So, why are millennials deemed to be notoriously tricky to target and market to? First of all, millennials are the first generation that grew up with plenty of tech and that got in on the ground floor of the commercial take-off of the internet-at-large. Many will remember the dot-com bubble (and when the bubble burst) and the hard sell, clickbait-style marketing approaches widely utilised across the net during the late 1990’s and early 2000s.
Millennials grew up learning not only how to pilot the fast-moving modern tech that younger generations take for granted today, but also how to adapt and evolve on the go, how to critically review content placed in front of them, and how to avoid falling for marketing patter and spiel.
The millennial generation is also a well-educated one in general; by some estimates the most educated generation to date when measured by traditional metrics such as college degree attainment. Millennials were raised under the shadow of the erosion of many traditional industries, the effective end of the expectation of getting a job for life, and an understanding of the value of higher education and the attainment of qualifications in order to progress and succeed.
However, this investment in gaining the necessary education to attain a good, well paid job hasn’t paid off for all millennials, in this age of unpaid internships, huge levels of competition for even entry-level positions in certain niches, and the spectre of overqualification continually hanging over disillusioned millennials who are struggling to gain a foothold in their chosen field even after attending university.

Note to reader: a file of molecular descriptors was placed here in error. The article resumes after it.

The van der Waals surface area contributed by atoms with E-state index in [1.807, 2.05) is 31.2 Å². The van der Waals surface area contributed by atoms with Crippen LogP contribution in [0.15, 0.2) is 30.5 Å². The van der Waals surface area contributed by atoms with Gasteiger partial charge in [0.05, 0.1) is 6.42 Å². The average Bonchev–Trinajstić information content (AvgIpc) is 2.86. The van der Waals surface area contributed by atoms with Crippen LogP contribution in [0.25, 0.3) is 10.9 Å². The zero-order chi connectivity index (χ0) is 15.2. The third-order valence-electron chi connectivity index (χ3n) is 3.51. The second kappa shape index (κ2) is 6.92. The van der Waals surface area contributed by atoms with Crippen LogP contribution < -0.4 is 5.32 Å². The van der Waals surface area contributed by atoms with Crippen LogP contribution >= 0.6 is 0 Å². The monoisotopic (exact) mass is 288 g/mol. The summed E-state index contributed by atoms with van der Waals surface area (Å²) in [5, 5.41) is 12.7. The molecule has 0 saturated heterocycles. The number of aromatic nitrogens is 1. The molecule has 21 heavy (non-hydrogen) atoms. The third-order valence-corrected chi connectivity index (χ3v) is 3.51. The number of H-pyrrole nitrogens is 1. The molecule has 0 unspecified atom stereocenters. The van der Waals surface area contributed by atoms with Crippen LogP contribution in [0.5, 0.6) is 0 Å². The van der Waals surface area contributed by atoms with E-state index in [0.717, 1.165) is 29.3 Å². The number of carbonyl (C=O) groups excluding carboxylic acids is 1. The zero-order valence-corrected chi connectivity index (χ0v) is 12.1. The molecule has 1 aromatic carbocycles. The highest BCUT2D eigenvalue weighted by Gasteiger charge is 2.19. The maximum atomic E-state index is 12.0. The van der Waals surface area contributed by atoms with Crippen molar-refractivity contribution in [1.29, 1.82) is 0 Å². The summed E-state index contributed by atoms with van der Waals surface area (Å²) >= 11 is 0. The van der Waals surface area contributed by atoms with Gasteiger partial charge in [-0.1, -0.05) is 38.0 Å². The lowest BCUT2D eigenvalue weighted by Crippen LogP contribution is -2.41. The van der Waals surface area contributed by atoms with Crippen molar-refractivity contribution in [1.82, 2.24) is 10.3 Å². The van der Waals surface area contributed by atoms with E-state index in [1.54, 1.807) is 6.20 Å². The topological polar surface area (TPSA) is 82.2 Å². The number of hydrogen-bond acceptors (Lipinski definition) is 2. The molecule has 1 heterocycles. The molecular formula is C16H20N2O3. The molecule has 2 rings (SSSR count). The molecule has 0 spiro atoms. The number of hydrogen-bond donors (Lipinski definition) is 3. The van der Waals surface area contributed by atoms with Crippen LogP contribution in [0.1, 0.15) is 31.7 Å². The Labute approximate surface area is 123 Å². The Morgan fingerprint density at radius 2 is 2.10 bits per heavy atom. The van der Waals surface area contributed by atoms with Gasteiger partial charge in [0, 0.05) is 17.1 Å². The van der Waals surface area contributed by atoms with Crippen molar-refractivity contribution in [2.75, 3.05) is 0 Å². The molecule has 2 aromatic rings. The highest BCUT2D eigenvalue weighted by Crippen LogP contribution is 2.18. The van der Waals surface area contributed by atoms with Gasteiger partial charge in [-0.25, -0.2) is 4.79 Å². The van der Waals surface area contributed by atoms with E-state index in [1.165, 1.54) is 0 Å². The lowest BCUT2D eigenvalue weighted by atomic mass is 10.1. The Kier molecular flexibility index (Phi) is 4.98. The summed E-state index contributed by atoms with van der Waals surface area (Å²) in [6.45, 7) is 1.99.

Millennials are also in a fairly unique position in terms of their net worth and financial standing. Whilst this demographic makes up the largest sector of the UK workforce and theoretically has a large combined disposable income, this doesn’t tell the full story. Many millennials don’t feel that they will ever be able to afford to buy their own home, or that saving for a deposit is likely to take many years of sacrifice; leading to one of the common nicknames for the millennial demographic being “generation rent.”
Millennials are only half as likely to own their own home by the age of 30 as baby boomers were, and they spend on average a quarter of their net income on rent. Rising house prices that aren’t matched by correlating annual income increases have served to price many millennials, even those employed in more lucrative fields, out of the housing market entirely.
For millennials who are struggling to pay rent or a mortgage (or save for a mortgage whilst simultaneously paying rent) purchasing decisions of all types aren’t made lightly and tend to be undertaken only after a significant amount of research and comparison, which isn’t easy to sway with traditional marketing because millennials are chronically suspicious of adverts and corporate claims.